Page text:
Tuesday, March 23, 2010

Don Butler Profile

Self-taught designer - Butler's portfolio in 1946.

Don Butler grew up on a farm in southern Michigan. His fist close association with a car came in 1919 when his father bought a used Chevrolet 490. When Don’s father died in 1926, the fifteen year old Butler had to give up school to help support his family.

Instrument panel designs helped land Butler a job at Hudson.

By 1928, Don left farming for factory work in nearby Hillsdale, MI. But as the Great Depression took hold, Don joined the ranks of unemployed and took what unskilled work he could find before landing a permanent job cutting fabric for men’s and boy’s trousers. He spent the next 11 years working in the garment factory and then joined the military at the outbreak of World War II.

One of Don's early airbrush renderings. 12-9-1946

While in the service, Don spent his off-duty hours drawing imaginary car designs. His colleagues were so impressed, they thought Butler had been a professional designer before the war. Although it was hard for Don to comprehend getting paid for something he had always done for fun, especially without a specialized education - his friends convinced him to make a post-war go for it.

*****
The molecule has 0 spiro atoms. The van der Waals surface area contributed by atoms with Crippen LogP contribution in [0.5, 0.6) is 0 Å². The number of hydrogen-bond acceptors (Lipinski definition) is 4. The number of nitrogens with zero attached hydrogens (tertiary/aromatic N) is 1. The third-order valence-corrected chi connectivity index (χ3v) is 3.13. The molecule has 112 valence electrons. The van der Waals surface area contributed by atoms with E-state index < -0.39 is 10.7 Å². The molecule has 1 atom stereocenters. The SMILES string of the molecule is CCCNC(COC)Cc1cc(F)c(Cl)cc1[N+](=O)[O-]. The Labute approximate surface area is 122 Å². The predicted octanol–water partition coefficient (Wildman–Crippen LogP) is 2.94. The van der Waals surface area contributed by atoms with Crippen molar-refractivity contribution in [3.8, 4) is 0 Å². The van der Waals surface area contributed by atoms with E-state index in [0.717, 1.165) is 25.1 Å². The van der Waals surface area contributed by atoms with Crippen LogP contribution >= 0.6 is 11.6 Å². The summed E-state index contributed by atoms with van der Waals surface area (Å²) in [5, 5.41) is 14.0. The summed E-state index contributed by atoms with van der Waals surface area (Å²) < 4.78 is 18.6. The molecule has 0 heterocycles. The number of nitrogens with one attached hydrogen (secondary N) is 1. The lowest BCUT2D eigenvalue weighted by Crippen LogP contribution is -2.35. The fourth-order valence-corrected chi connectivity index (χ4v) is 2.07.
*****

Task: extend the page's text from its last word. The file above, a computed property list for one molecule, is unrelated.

Nash coupe concept - 4-25-1950

Butler was encouraged by interviews at Ford and Chrysler in 1946. But, it was Hudson that fist added Don to their styling staff. His first assignment was adding finishing touches to the 1948 “step-down” Hudson. Soon Don moved to better opportunities at Willys-Overland where he worked on the Jeepster, Jeep station wagons and a Willys passenger car concept.

Butler found time to design a sports car amid the merger turmoil in late 1953.

Next for Don was Nash in 1948, followed by a merger with Hudson and the formation of American Motors. By 1956 the fledgling AMC was having a rough time so Butler jumped to Chrysler and began his 18 year career in Highland Park. Don worked in interiors as well as body and ornamentation styling on all of Chrysler’s makes and models.

Chrysler interior proposal with swivel seats - October, 1956

After retirement in 1975, Butler became active as an automotive historian, authoring books on the history of Hudson, Auburn-Cord-Duesenberg, DeSoto and Plymouth.

1 comment:

stefan marjoram said...

What a great blog - I'm glad I stumbled across it. Thanks.

The sports car in this post reminds me of the Triumph TR4.